Last night I took my girlfriend and my kids to see Bruce Springsteen and the E Street Band play at Met Life Stadium in New Jersey. It was an amazing three and three-quarter hours of music. As a singer, songwriter and live artist, Bruce is simply without peer in the annals of rock and roll history.
As I was there with my family, singing at the top of my lungs, I marveled at Bruce’s talent and energy, and at his unsparing, and often painful, take on life in America. He has always been the champion of the working man, the 99%, or the 47% that Mitt Romney so casually dismissed recently.
That got me thinking about the direction of this country, economically and politically. Let me state upfront that I’m a fiscally conservative Democrat with some Libertarian leanings. Unfortunately, I don’t think any of our elected officials really represents my interests any longer (if they really ever did), and that leaves me very sad, frustrated and angry. It seems as though the national good, our collective interest, has been abdicated by the extremists, special interests and partisan political hacks. Goodwill and compromise for the greater good has been replaced by nastiness and divisiveness in the callous hopes of “stealing” a few votes from the fringes. It’s disgusting, and I’m fed up with it.
Do you wonder, as I do, what could be done if these Super PACs were banned, and the untold millions of dollars being spent by billionaires to elect their puppet, I mean candidate, were diverted to paying down the national debt, or building a road or a school, or maybe curing cancer? What if there were a real debate on taxes and entitlements rather than simply partisan rhetoric about soaking the rich or trickle down economics? What if there was an honest discussion of OUR view of this country and it’s future, rather than being bombarded by vitriol-soaked ads cranked out by some caffeine-fueled media geeks? I could go on, but you get the point.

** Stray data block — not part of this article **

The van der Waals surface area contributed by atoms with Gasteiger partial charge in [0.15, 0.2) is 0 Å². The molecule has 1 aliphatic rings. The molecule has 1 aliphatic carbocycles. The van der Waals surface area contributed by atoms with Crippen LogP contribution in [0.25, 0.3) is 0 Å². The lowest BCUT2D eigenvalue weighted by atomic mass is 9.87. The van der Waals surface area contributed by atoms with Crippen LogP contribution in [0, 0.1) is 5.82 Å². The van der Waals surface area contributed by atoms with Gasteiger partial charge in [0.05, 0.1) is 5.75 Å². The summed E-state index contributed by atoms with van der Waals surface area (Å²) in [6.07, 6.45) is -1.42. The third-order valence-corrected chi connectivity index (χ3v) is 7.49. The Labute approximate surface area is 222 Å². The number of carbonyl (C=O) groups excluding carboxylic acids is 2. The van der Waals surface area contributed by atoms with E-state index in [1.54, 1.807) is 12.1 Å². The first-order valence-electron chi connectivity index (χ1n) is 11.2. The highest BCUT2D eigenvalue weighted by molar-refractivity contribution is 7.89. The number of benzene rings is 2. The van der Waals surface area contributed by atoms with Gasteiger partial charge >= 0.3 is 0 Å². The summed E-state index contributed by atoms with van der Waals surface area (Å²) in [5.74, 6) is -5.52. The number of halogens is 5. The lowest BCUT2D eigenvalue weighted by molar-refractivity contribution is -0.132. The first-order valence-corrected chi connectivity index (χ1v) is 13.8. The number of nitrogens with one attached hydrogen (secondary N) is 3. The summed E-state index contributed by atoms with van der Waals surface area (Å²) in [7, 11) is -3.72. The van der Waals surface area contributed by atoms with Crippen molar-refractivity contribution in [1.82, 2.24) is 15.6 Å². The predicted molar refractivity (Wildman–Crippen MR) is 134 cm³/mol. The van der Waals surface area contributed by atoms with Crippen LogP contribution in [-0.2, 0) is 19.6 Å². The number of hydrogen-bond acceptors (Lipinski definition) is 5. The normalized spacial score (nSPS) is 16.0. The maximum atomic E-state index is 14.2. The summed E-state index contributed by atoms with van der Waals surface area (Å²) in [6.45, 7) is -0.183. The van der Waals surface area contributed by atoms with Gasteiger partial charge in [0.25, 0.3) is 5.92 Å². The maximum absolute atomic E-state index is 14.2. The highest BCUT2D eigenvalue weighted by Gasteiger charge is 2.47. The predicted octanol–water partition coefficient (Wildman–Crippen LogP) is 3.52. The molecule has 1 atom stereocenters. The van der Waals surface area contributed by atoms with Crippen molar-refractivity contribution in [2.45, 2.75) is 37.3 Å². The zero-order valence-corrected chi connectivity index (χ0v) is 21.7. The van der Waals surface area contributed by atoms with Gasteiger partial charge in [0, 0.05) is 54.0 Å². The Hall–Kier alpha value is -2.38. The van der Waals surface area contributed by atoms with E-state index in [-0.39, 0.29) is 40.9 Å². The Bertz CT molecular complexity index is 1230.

I’m mad as hell and ready for a change. And I don’t mean Obama or Romney. I mean a real change. And I’m afraid that only a serious crisis will precipitate that change. I’d rather we make some of these changes of our own volition, but I’m afraid the kind of change I envision will ultimately be thrust upon us, whether we’re ready for it or not. And it won’t be pretty.